Although flows currently sit below the historical average, fishing on the Roaring Fork has been productive due to cool water temps and consistent bug activity. Roaring Fork flows gradually dropped this week and currently sit in the mid 500 cfs range, which is a comfortable level for wade and float (raft) anglers. Trout are spreading out as the day progresses and water temperatures change. Due to cooler morning temps, trout are favoring soft water sections (banks, outer seams, pools and slow runs). After 11 am, switch your focus to faster moving water where dissolved oxygen and emerging bugs are more abundant. Think riffles, transitions, pockets and runs. Accounting for changes in depth and velocity is key when transitioning to new water, so be sure to adjust your split shot and indicator placement when nymphing. If you’re fishing a hopper dropper, consider adding a split shot above your dropper or leading with a tungsten bead nymph. Dry fly and streamer action has been consistent during low light hours. Afternoon surface feeding has been hit or miss but with overcast skies and light rain in the forecast, we should see more consistent surface action during the early afternoon BWO hatch. Aside from BWOs, opportunistic trout are still looking to feed on hoppers along the banks. Top dry fly patterns include Griffiths Gnat’s, Parachute Adams, Sparkle Duns, Chubby Chernobyls and Morrish Hoppers. Mercury Midges, purple Zebra Midges, Darth Baetis, Sparkle Wing RS2s, Guide’s Choice Hare’s Ears, red Copper Johns, Pat’s Rubber Legs and Squirmy Worms are productive sub-surface patterns.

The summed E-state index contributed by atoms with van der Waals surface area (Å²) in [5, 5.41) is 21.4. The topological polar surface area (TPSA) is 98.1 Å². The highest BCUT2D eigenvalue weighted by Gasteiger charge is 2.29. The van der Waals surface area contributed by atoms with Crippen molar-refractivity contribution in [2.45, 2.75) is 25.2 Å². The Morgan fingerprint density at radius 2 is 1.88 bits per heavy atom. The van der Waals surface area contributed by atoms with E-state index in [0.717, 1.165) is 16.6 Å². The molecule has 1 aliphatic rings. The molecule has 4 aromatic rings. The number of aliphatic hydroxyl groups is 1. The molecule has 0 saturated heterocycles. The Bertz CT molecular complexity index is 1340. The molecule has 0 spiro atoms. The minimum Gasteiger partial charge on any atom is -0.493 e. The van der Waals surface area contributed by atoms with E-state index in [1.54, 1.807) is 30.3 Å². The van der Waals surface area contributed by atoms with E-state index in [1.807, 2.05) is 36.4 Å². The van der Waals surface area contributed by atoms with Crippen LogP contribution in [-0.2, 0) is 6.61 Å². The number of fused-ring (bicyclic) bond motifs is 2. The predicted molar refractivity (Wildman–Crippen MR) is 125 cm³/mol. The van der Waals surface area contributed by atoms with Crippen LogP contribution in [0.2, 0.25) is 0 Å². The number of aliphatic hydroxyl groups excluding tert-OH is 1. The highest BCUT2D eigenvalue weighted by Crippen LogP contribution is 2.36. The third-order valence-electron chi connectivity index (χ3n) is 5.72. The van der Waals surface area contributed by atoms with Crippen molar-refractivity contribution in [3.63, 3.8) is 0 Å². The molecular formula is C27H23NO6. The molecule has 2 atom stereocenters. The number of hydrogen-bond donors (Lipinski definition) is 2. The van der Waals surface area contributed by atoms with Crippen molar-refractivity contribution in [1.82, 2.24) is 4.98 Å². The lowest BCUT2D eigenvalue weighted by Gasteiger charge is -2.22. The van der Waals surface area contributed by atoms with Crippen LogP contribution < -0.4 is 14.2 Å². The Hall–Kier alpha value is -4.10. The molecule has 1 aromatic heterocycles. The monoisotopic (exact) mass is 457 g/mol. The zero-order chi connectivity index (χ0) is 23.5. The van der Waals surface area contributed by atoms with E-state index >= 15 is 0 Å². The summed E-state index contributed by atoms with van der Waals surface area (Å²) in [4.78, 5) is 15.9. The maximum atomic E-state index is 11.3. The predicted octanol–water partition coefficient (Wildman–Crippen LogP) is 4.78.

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The Roaring Fork is a gold medal freestone river that originates in the Hunter-Fryingpan wilderness, just south of Aspen. The Roaring Fork flows north through the town of Aspen, Basalt, Carbondale and Glenwood springs where it meets the Colorado River. As it makes its way through the Roaring Fork Valley, the river increases in size from a small pocket water stream to a wide river. The upper section of the river near Aspen is home to cutthroats, brown trout and rainbow trout. Downstream, the river is populated with healthy rainbows, browns and whitefish.
The Roaring Fork has something to offer every angler. Anglers looking for small stream fishing and easy access will gravitate towards the stretch between Aspen and Basalt. From Basalt to Glenwood Springs, the river offers great wade fishing year-round and float fishing from late spring through the fall. The most popular stretch for float fishing is Carbondale to Glenwood Springs, which is ideal because wading access is limited by private property. The Roaring Fork experiences a vast number of hatches throughout the year consisting of midges, BWOs, PMDs, green drakes, caddis, golden stoneflies, yellow sallys and terrestrials. While these trout are generally less selective like most freestone trout, high water clarity throughout most of the year can make fishing more technical. Nymphing and streamer fishing is the most consistent tactic but if you time it right, you’ll experience fantastic dry fly fishing during one of the many hatches.
Depending upon the stretch you wish to fish, accessibility varies. Between Carbondale and Glenwood Springs, access is limited due to a large amount of private property, but there are a number of SWA and public access points for anglers to utilize. Above Carbondale, anglers will find more access points. The Roaring Fork River parallels highway 82 from Glenwood Springs to Aspen. So, if you’re looking to explore the river, drive south along highway 82 towards Aspen and keep an eye out for pull-offs and marked access points. Refer to the map below for some of our favorite access points.